As your NetWare network grows, minimizing network traffic will become one of your major objectives. One way to accomplish this is to remove IPX from your servers. If you remove IPX, you’ll need to provide a way for the NetWare servers to “advertise” the services hosted by the servers, as well as services hosted elsewhere that the servers are aware of.
In the IPX world, this process is known as SAPing (short for Service Advertising Protocol). Unfortunately, because of the nature of IPX, this process can become rather chatty. The equivalent form of SAP in the IP world is known as Service Location Protocol (SLP). In this Daily Feature, I’ll walk you through the process of installing and configuring SLP.
Becoming familiar with the SLP terminology
When implementing SLP, you’ll work with the SLP Directory Agent (DA) and the SLP Scope Unit. When clients or other servers request information on services, the DA provides that information. The SLP Scope Unit contains the registered service entries. You’ll see two kinds of Scope Units:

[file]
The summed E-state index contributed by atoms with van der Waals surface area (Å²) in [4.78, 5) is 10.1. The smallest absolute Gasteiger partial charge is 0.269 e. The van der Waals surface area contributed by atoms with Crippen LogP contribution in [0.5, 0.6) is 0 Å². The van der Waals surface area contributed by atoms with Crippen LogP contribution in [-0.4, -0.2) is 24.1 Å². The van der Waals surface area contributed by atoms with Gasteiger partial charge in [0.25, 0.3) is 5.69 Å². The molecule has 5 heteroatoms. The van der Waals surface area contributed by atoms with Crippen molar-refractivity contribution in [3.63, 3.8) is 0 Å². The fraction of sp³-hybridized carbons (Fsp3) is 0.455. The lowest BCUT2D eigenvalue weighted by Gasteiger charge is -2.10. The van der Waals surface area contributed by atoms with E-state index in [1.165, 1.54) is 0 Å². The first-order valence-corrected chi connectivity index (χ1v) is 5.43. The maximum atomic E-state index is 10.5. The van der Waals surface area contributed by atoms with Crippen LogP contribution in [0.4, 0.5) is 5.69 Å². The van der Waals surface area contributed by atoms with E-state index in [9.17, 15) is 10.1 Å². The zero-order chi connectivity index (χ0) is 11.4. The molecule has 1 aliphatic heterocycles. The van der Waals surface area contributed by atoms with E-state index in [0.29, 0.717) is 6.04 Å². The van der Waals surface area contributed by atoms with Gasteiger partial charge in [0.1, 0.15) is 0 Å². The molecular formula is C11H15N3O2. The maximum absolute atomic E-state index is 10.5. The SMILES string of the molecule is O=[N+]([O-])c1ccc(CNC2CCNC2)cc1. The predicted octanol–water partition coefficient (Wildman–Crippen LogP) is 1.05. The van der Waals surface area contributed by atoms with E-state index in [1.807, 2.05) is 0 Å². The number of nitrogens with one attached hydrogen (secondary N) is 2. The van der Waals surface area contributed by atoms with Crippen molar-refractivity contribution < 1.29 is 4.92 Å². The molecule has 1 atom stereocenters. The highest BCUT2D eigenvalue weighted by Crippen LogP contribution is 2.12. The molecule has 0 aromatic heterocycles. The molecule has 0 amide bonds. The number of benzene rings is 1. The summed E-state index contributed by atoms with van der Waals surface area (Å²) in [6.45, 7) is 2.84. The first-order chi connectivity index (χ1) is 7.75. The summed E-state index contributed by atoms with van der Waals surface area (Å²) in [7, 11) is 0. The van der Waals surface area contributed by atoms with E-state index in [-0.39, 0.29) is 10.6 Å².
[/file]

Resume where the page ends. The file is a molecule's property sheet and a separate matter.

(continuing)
- Unscoped Unit—Contains information on all known services on your network.
- Scoped Unit—Contains a limited amount of information about the services available on a portion of the network.
Before you implement SLP, you have to decide how to deploy the DAs within your organization. As a general rule, you need one DA for each physical location. You can have more than that, depending on the level of fault tolerance you want to provide. If you have more than one DA, a server can be down and SLP services for a particular scope will still be available. Depending on what type of overlap you need to have between the DA scopes and your clients, configuring your clients to know about more than one DA could help minimize the calls to your help desk.